By Lorraine Kearney
6 December 2013
I am immensely privileged to have been born and lived in the same country as Nelson Mandela, to have seen him freed, to have grown in stature under his care, as are we all.
I know that today and over the next few days the ether will be cluttered with tributes from those who knew him, those who didn’t, those who pretended to know him, and the many, many people whose lives he enriched simply by being the man he was.
I never had the privilege of meeting uTata, but I am immensely privileged to have walked Vilikazi Street, the street he lived on, to have touched the wall of his little home, to have passed through the front door he passed through; to have stood on the pavements of downtown Joburg outside the court where he stood, to have sat in the old jail on Constitution Hill where he sat. I am immensely privileged to have stood outside his backyard room in Alex, to have felt the sun on my face as he must have felt.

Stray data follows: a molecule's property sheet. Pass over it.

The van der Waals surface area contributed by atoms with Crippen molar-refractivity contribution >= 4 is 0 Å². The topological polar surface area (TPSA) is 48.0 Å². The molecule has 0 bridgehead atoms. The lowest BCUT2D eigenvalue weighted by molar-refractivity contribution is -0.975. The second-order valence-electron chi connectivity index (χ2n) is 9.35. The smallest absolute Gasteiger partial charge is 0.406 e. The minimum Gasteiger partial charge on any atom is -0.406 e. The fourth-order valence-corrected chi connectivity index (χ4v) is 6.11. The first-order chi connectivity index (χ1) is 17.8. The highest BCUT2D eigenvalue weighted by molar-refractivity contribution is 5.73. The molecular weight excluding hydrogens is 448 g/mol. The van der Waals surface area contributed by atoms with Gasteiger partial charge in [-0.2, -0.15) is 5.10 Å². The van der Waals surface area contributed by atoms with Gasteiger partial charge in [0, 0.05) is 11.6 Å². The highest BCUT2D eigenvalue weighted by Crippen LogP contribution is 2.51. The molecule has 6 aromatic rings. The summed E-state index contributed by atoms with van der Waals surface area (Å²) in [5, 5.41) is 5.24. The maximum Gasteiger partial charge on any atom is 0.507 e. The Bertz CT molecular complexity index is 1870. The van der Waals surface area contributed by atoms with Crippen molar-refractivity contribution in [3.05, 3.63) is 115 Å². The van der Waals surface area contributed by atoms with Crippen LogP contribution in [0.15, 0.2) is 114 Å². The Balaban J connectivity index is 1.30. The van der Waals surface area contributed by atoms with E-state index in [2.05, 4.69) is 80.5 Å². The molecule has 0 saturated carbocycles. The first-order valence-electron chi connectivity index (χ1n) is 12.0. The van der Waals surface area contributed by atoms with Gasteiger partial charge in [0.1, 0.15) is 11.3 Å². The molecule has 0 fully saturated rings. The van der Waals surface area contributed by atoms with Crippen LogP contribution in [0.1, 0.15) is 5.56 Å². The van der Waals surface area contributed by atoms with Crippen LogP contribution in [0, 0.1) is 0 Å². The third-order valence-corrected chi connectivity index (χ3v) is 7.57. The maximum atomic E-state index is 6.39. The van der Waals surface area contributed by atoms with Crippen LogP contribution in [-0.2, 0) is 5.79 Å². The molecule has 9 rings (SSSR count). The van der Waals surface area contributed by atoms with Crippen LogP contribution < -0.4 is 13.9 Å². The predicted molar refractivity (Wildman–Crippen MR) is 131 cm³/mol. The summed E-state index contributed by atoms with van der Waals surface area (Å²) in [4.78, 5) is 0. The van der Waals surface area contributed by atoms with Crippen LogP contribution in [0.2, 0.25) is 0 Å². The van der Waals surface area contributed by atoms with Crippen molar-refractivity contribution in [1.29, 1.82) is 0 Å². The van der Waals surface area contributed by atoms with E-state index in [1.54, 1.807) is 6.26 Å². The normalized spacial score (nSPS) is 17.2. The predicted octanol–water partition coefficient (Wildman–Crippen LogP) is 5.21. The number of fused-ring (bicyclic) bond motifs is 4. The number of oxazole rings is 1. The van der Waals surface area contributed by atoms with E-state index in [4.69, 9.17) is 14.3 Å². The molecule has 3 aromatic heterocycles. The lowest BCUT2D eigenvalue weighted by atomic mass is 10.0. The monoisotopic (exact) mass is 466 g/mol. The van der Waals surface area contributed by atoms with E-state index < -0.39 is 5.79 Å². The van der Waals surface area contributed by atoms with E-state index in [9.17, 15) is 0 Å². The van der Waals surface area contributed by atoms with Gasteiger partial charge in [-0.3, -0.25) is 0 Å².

I am immensely privileged to have sat in the lounge of a friend in Grahamstown and watched him walk out of prison. I am immensely privileged to have stood on the steps of the Cape Town City Hall, to have touched the doorway he walked out of to greet his public; to have stood in his cell on Robben Island, to have looked out of the window he looked out of; to have walked on the dry and dusty earth he walked on.
I am indescribably privileged as a white woman who grew up in upper class South Africa during the apartheid years, going to my hugely posh and expensive school while Mandela toiled on The Island. Here my political awakening started. At my privileged university it continued. And now, in my beautiful country, I can say ‘Thank you and farewell. Travel safely.’
To have lived through these times, to have known these privileges, to be grateful, to know my humanity and the humanity of others – this is a priceless gift he gave me.